Sep 1, 2011

Hindu god idols cause environmental pollution and more

Ganesh immersion ceremony in Mumbai, India

Hindus across India and the world celebrate various religious festivals in September and October every year, paying homage to deities like Lord Ganesha and Goddess Durga.

Elaborately painted and decorated idols are worshiped.  Donations for these idols are collected.  Folks who do not donate are sometimes threatened by neighborhood thugs.  Part of the donations are sometimes diverted to liquor consumption.  Complaints to police regarding the thuggery are not a recourse for many smart people.  Crazy mass processions which disrupt life for 24-48 hours, take them to nearby rivers, lakes and the sea where they are immersed in accordance with Hindu faith.  Local politicians see this as an opportunity for vote bank politics.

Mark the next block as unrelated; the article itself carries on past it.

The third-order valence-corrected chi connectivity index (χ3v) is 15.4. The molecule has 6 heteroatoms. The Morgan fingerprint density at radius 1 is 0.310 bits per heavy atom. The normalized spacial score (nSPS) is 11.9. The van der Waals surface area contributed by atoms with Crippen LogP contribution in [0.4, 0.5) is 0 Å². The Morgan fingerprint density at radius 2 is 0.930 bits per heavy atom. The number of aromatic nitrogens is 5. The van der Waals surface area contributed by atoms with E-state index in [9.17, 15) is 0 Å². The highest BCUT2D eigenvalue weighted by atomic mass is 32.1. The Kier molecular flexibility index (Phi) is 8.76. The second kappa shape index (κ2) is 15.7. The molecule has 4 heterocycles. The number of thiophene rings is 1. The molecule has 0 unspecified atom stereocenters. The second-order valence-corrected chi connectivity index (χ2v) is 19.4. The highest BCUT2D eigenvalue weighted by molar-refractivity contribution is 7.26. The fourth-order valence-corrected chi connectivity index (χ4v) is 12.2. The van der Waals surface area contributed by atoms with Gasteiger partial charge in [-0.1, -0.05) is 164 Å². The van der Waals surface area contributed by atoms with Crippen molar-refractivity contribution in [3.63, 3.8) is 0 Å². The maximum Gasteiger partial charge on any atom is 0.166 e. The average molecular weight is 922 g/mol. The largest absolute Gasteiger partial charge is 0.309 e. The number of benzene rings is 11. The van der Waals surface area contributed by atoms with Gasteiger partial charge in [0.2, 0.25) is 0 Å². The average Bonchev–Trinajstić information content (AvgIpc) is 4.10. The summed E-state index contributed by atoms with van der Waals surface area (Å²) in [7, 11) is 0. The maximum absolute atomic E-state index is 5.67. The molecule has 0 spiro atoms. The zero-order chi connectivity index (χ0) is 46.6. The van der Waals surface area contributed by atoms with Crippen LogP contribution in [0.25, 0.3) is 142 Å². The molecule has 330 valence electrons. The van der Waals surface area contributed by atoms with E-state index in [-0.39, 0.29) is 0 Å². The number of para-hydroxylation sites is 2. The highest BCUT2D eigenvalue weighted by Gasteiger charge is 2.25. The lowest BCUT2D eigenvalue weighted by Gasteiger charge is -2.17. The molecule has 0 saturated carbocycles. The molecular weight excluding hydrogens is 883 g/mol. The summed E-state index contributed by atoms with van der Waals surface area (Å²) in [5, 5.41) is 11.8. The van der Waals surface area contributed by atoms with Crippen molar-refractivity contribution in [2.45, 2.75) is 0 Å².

The idols are often made from non-biodegradable materials such as plastic, cement and plaster of Paris and painted using toxic dyes.  Traditionally, the idols were made from mud and clay and vegetable-based dyes were used to paint them but now it's more like a stupid competition between households and between corporations who sponsor the idols to gain publicity.  Materials like plaster of Paris do not dissolve easily and reduce the oxygen level in the water resulting in the death of fish and other aquatic organisms.  The paints used contain heavy metals such as mercury, chromium and lead which are carcinogenous.

What are the odds that the Hindus will change this ridinkulous practice?

No comments: